Longtime dispatcher and NCIC/TBI Terminal supervisor Odessa Bernard, whom co-workers call “the matriach,” said the department monitors communications for eight agencies regularly as well as additional frequencies. Bernard has worked as a dispatcher since 1978.

It’s 3:16 p.m. and James “Shugs” Stroud is simultaneously  logging the time a deputy has gone back in to service, checking the details of a vehicle registration for another deputy on a traffic stop and taking notes from a caller who wants a previous complaint dismissed.

A minute later he answers a 911 call from a 62-year-old woman who’s in a lot of pain and can’t make it to the doctor’s office.

Next to him, dispatchers Tanya Thomas, a shift supervisor, and Delene Burns field non-stop calls about someone who is out of control on Kellum Lane. Thomas asks if the complainant’s brother, about whom she’s calling, has any weapons or is on any drugs. Burns is talking to the brother’s therapist on another line.


It’s enough to make the average person’s head spin, or send them into sensory overload, but it’s just a normal day on second shift, and only part of the job, for these dispatchers.

“We’re the behind the scenes folks,” Thomas says of dispatchers. “We’re the people you talk to but never see.”

Tipton County Central Dispatch, or E-911, employs the people who answer the phone and send first responders to emergencies. And sometimes non-emergencies, because that’s also their job. The department employs three full-time dispatchers on three shifts plus several other personnel.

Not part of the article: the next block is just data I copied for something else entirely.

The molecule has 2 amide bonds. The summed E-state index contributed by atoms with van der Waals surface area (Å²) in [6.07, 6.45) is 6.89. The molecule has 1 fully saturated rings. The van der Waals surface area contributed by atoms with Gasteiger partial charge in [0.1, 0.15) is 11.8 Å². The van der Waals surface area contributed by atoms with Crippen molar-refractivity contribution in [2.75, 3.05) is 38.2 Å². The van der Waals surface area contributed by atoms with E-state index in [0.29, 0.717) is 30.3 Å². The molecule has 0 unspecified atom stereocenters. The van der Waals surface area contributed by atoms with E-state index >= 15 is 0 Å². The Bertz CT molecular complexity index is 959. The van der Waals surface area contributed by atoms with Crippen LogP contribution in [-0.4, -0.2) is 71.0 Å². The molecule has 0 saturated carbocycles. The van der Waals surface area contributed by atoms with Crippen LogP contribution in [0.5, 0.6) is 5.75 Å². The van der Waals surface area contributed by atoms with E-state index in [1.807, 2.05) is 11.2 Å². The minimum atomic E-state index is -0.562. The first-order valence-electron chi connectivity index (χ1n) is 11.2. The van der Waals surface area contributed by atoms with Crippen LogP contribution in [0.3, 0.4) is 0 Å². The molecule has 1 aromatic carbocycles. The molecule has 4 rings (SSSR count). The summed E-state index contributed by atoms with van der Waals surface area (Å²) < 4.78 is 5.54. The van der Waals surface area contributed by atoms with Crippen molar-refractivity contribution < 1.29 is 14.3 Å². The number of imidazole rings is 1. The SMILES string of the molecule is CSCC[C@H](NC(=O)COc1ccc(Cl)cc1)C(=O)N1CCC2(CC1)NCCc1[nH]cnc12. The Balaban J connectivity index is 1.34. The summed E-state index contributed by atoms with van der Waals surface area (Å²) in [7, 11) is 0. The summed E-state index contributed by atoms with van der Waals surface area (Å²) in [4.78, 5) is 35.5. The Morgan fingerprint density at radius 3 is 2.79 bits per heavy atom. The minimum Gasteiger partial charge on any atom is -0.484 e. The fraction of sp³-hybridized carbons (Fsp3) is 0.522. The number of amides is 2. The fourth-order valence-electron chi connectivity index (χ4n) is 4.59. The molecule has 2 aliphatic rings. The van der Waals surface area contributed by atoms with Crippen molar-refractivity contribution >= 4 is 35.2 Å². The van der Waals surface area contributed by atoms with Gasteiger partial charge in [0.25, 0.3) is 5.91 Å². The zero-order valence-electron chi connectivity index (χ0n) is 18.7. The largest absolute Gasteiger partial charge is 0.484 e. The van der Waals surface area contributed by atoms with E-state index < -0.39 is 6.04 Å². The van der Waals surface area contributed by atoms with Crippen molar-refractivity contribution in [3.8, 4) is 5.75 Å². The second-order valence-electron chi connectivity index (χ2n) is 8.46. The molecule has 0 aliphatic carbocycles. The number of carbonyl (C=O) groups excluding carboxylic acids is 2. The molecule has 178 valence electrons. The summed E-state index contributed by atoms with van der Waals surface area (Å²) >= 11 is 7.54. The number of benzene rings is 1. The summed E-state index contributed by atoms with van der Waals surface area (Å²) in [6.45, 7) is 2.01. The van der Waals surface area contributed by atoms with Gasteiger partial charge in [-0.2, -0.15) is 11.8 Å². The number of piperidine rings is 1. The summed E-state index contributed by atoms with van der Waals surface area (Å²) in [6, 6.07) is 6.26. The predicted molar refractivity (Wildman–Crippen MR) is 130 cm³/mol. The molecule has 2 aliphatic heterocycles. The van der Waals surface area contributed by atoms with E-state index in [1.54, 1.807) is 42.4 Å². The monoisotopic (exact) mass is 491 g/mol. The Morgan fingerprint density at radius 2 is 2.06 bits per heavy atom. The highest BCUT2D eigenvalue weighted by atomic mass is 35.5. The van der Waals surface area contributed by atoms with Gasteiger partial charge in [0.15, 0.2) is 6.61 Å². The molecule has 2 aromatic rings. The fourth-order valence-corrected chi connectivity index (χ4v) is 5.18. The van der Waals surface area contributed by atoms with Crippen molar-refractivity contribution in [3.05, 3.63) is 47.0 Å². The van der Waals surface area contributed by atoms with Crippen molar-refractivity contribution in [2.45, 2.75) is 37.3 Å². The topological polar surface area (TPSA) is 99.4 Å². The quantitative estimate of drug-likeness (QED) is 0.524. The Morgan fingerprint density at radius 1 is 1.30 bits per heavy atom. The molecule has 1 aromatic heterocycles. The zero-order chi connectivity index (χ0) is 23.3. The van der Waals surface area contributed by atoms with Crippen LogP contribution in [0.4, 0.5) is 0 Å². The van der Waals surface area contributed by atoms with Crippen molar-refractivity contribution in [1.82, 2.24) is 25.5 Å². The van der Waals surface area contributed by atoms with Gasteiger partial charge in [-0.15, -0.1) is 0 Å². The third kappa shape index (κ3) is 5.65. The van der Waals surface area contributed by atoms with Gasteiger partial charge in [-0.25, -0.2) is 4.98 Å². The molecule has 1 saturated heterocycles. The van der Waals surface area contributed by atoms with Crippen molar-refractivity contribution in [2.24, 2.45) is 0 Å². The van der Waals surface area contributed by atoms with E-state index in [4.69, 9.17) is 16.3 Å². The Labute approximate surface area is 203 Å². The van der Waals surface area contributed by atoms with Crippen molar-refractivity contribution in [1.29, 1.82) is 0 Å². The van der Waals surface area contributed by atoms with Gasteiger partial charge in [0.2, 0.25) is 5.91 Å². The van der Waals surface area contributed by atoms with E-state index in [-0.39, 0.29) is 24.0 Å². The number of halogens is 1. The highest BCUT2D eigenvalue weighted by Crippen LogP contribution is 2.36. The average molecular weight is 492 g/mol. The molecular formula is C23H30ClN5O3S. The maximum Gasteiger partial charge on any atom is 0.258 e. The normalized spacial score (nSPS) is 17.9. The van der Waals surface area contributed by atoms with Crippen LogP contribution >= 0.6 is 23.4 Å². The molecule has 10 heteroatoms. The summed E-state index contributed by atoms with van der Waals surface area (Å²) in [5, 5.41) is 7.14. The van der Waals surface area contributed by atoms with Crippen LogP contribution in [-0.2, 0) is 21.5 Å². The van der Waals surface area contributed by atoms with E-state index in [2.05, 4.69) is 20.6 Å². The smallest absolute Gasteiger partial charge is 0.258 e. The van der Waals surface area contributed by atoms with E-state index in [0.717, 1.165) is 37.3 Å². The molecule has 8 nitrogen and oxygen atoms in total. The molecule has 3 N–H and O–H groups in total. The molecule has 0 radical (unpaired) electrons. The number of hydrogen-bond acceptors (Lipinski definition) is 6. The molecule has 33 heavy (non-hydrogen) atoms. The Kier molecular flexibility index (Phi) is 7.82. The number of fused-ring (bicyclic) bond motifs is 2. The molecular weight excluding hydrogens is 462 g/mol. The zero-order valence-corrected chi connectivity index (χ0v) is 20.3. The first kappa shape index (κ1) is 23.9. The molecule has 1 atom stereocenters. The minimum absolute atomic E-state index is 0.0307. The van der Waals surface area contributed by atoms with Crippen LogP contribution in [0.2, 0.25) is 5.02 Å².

It’s difficult to list their comprehensive set of duties and daily tasks in addition to dispatching first responders – they do everything from compiling reports for different agencies to giving officers directions.

And then there are the times children with inactive phones dial 911 five dozen times in a day or people call 911 for non-emergencies (please call 475-4300 instead). It’s a big problem, they all agree.

“People don’t realize that a phone can still call 911 whether it has service or not,” said Odessa Bernard, the NCIC/TBI Terminal supervisor who’s been a dispatcher since 1978.

Bernard has plenty of stories – some funny, some sad – and loves her co-workers, like Anita Pifer, a woman she calls her rock.

Pifer, married to Brighton Captain Craig Pifer, said being a dispatcher and married to an officer is a different level, but she has to keep her emotions in check.

The first line in emergency services, it takes a special person to be a dispatcher, Pifer said.

And special is exactly the word for her co-workers.

A Covington native, Thomas spent several years working as a dispatcher in South Carolina. This is her 16th year in the field.

“It’s stressful,” Thomas says of the job. “We take the initial calls, relay (information) to the officers and then you never know the outcome.”

And Stroud, whose wife Becky works as a dispatcher on midnights, has been with Central Dispatch for seven years. As a couple, they have learned to do what so many first responders do.

“We learned how to leave the job here,” he says. “We leave it here and we don’t talk about it.”

He barely finishes the sentence before more calls begin coming in.

There’s a lot encompassed in the job, but dispatching first responders to Tipton County residents and having everyone return home safely is their highest priority. Of that they are adamant.

“That’s our goal when we sit in these chairs,” said Thomas. “Everyone goes home.”

Echo Day
Author: Echo Day

Echo Day is an award-winning journalist, photographer and designer. She is currently The Leader's managing editor.